to display the many mini-films, this practical choice provided an
appropriate visual wallop for our gadget-culture weary eyes.

The show is structured in sections that begin with work focused on the
Dalai Lama himself. Here are photographs by Richard Avedon, Chuck Close
and Sylvie Fleury. Bill Viola's video documents a blessing from the
Dalai Lama so all can share in it.

A group of images focuses on Tibet and its people. One large canvas - it
measures 6 1/2 feet by 10 feet - is titled "Brief History of Tibet" and
its brilliant colors and intertwined images tell a story in striking

Another part of the exhibit springs from the artists' response to the
basic beliefs of Buddhism, and visitors are guided through the works
with a series of "lessons" from the Dalai Lama. "If you want others to
be happy, practice compassion. If you want to be happy, practice
compassion," or "Our prime purpose in this life is to help others. And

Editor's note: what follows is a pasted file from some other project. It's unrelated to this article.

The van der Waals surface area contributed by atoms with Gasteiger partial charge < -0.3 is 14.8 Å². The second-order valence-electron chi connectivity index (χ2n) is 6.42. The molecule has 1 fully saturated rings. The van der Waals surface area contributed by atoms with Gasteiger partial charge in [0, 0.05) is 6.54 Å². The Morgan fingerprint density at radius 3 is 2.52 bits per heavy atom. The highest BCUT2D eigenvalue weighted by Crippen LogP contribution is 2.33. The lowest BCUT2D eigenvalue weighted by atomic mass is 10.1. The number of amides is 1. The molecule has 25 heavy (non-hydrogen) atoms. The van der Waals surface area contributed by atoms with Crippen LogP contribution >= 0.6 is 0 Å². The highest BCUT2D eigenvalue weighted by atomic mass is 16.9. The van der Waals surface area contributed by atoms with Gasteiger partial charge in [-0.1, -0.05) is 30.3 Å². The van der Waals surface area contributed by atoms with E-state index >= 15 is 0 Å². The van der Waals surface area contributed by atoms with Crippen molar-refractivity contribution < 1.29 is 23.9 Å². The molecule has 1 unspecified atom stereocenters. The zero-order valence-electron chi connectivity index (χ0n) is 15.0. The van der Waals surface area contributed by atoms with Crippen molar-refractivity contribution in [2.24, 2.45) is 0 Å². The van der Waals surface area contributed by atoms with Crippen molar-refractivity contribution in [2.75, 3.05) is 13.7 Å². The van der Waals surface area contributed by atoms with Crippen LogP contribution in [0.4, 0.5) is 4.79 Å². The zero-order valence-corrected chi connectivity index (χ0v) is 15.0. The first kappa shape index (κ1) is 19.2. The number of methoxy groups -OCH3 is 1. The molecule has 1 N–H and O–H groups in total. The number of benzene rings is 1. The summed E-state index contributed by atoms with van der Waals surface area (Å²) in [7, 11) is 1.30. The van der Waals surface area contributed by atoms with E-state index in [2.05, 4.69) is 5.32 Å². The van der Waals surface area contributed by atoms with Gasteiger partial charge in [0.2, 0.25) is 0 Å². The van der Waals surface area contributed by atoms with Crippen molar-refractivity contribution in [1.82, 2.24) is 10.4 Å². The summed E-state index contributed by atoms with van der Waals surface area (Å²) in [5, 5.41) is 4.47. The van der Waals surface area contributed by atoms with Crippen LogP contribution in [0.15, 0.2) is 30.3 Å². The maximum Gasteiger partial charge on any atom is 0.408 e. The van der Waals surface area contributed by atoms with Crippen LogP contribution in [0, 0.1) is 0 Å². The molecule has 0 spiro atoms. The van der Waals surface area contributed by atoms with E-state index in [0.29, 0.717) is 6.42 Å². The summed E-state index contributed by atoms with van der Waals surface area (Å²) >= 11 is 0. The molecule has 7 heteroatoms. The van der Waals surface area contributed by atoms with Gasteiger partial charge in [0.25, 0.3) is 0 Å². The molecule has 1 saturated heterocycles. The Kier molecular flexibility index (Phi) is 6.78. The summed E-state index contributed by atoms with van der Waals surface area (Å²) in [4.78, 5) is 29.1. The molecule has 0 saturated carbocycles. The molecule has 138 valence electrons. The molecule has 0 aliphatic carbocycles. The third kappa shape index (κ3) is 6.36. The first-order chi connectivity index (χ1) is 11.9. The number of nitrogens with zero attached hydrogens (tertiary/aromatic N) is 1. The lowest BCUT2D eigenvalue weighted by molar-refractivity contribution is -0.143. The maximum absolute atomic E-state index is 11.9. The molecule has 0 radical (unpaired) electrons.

if you can't help them, at least don't hurt them."

With these thoughts as guideposts, visitors may find themselves opening
up to the images before them. From Ichi Ikeda's photographs of hands
cupped to hold water, with superimposed messages on the theme of water
conservation to the "World Buddha Head Project," a stack of Manhattan
phone books carved out to reveal three Buddha faces, every work sounds
mental and emotional bells.

The nature of "The Missing Peace" - founded on a spiritual leader -
clearly has had an impact on the visitor experience. Markovich has
witnessed reactions that are not typical at more standard museum fare.